Cordyceps – Benefits, How it works, Side effects, Dosage

Cordyceps is a herb that has been used for thousands of years to treat a myriad of illnesses. It increases energy, improves mood, and is said to boost the immune system.

Overview
Also Known AsCordycep sinensis, cordyceps militaris, CS-4, CS-5, Cordymax
Type
Main benefits
  • Increases dopamine
  • Improves exercise performance
  • Rapidly decreases depression
  • Improves memory and learning
  • Decreases age-related problems
  • Increases lifespan
  • Increases endogenous antioxidants
  • Increases energy
  • Lowers total cholesterol
  • Increases HDL cholesterol and lowers VLDL cholesterol
Synergistic with
  • Rhodiola Rosea – For improving exercise performance
How to takeOrally, in the morning with food.
Typical dose750 mg standardized to 8% cordycepin
Best takenChronically
Half-life30 minutes[37] (In rat blood. Brain half-life may be longer)
Mechanism of actionAffects dopamine and noradrenaline
Increases AMPA receptor activity
Where to BuyNootropics Depot – Bulk powder and capsules
Powder City – Bulk powder
iHerb – Capsules only

Summary

Cordyceps sinensis is a fungus that has been used for centuries to treat a variety of different health problems. It has strong antioxidant effects, improves energy and decreases fatigue, decreases stress, fatigue, and cholesterol, and even reduces some of the effects of aging. It may be able to increase dopamine levels, particularly in the elderly or depressed. Interestingly, it may have the possibility to extend lifespan in humans as several studies on animals have shown a reliable increase in lifespan.

In terms of its mechanism of action, not much research has been done. Though, from the current studies it is known to increase dopamine and noradrenaline activity as well as AMPA receptor activity. It increases several endogenous antioxidants.

Benefits

Summary of benefits

ConditionEffectDosageSubjects
Memory and learningImprovedN/AMice
DepressionRapid decrease in symptomsN/AMice
StressDecreasedN/ARats
TestosteroneNo change600 mg - 2.4 gHealthy males
Exercise
  • No change


  • Enhanced performance


  • No change: 1 g - 3 g


  • Enhanced: 333 mg - 3 g
No change:
  • Athletes


Enhanced:
  • Sedentary adults

  • Old adults
AntioxidantsIncreased: superoxide dismutase, glutathione peroxidase and catalaseN/AMice
Aging
  • Decreased age-related problems


  • Increased lifespan
N/A
  • Mice

  • Rats

  • Fruit flies
CholesterolDecreased:
  • Total cholesterol

  • VLDL cholesterol


Increased:
  • HDL cholesterol

N/A
  • Mice

  • Rats
Diabetes
  • Decreased blood sugar

  • Protection of pancreatic beta cells

  • Increase in insulin levels
N/ARats
Mice
CancerDecreased proliferation, cell growth, and increased apoptosisN/AIn-vitro studies

Memory and learning

When mice are aged artificially using d-galactose, cordyceps is able to improve their memory and learning in the water maze and step-down test.[1][29] Likewise, in mice with memory impairments cordyceps is able to significantly improve their memory and learning.[2]

Depression

In one study, it was shown that mice subjected to the tail suspension test had dose-dependent decreases in immobility time indicating an antidepressant-like effect.[3] In another, it significantly decreased depression just 45 minutes after treatment, in a similar way to that of ketamine.[30][31][32] Furthermore, not only were its antidepressant effects faster than that of imipramine, but they were also stronger. The antidepressant effect remained after 5 days of treatment.[30]

Cordyceps may be a viable alternative to ketamine for treating depression.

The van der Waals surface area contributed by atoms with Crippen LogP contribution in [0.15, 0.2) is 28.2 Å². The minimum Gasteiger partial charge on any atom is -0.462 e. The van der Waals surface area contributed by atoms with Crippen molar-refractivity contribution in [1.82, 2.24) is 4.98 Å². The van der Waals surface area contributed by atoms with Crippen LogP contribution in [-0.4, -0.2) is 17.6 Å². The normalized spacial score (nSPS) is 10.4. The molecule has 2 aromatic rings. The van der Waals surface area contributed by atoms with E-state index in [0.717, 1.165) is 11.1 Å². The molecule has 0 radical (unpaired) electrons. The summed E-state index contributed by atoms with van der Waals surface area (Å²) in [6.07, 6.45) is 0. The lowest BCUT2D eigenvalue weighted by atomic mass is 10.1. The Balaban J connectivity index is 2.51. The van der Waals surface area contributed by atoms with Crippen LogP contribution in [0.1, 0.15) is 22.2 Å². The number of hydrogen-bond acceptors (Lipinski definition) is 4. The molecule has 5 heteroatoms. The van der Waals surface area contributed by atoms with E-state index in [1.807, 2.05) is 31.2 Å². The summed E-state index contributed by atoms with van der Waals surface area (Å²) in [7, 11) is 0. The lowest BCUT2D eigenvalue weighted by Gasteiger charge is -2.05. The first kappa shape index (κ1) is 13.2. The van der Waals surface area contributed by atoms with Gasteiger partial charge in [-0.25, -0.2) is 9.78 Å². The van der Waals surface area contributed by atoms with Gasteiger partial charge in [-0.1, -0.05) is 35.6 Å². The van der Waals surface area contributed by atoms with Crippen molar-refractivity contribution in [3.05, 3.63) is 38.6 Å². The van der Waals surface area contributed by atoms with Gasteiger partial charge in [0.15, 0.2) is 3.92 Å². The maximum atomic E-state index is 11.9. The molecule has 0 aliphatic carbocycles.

Stress

When rats are exposed to stress, their organs grow in size, specifically the adrenals, spleen, thymus, and thyroid. Cordyceps given for 8 days is able to prevent this weight increase indicating an anti-stress effect.[26]

Testosterone

In 16 healthy adult males, 2.4 g of cordyceps taken for 8 weeks had no effect on strength and failed to affect testosterone levels.[4] Likewise, a combination of 1400 mg of rhodiola crenulata and 600 mg of cordyceps sinensis taken for 2-weeks failed to alter testosterone levels in 9 healthy males.[8]

Exercise

A double-blind study employing 8 subjects found a combination of cordyceps sinensis and rhodiola rosea to have no effect on muscle tissue oxygen saturation nor VO2 max.[5] A similar study with 17 competitive athletes used a formula containing 1000 mg of cordyceps sinensis, 300 mg of rhodiola rosea, and 800 mg of calcium, electrolytes(sodium and potassium), chromium, adenosine, and ribose.[6] After 2 weeks, there was no significant improvement in exercise performance. Similarly, another study using 22 male cyclists found a high dose of 3 g of cordyceps to have no effect on effect on endurance exercise performance nor aerobic capacity.[7]

In contrast to these findings, a study using 18 healthy males training at high altitude (2200 m) found a combination of 1400 mg of rhodiola crenulata and 600 mg of cordyceps sinensis to markedly increase exhaustive run time.[8] In a study involving 36 male sedentary subjects, cordyceps alone was able to improve energy and reduce fatigue during exercise compared to placebo.[9]

On the other hand, a double-blind study involving 20 healthy subjects aged 50-75 years found an odd 333 mg of CS-4 to significantly improve exercise performance after 12 weeks of treatment.[10] Likewise, 37 healthy Chinese elders taking 3 g/day had significant improvements in oxygen uptake after 6 weeks of treatment.[11]

In rats, it’s able to improve swimming endurance from 75 minutes to 90 minutes by decreasing fatigue.[12]

In athletes, cordyceps has no benefit on exercise performance. But, in the elderly and sedentary adults, it significantly improves energy and decreases fatigue.

Antioxidants

Cordyceps is able to increase superoxide dismutase, glutathione peroxidase and catalase activity and demonstrates strong antioxidant properties.[1][14][15][19][29][36] All three are very powerful antioxidants. Additionally, lipid peroxidation and monoamine oxidase activity are reduced.[1][28][29] Monoamine oxidase can give rise to free radicals when the metabolites react with certain compounds.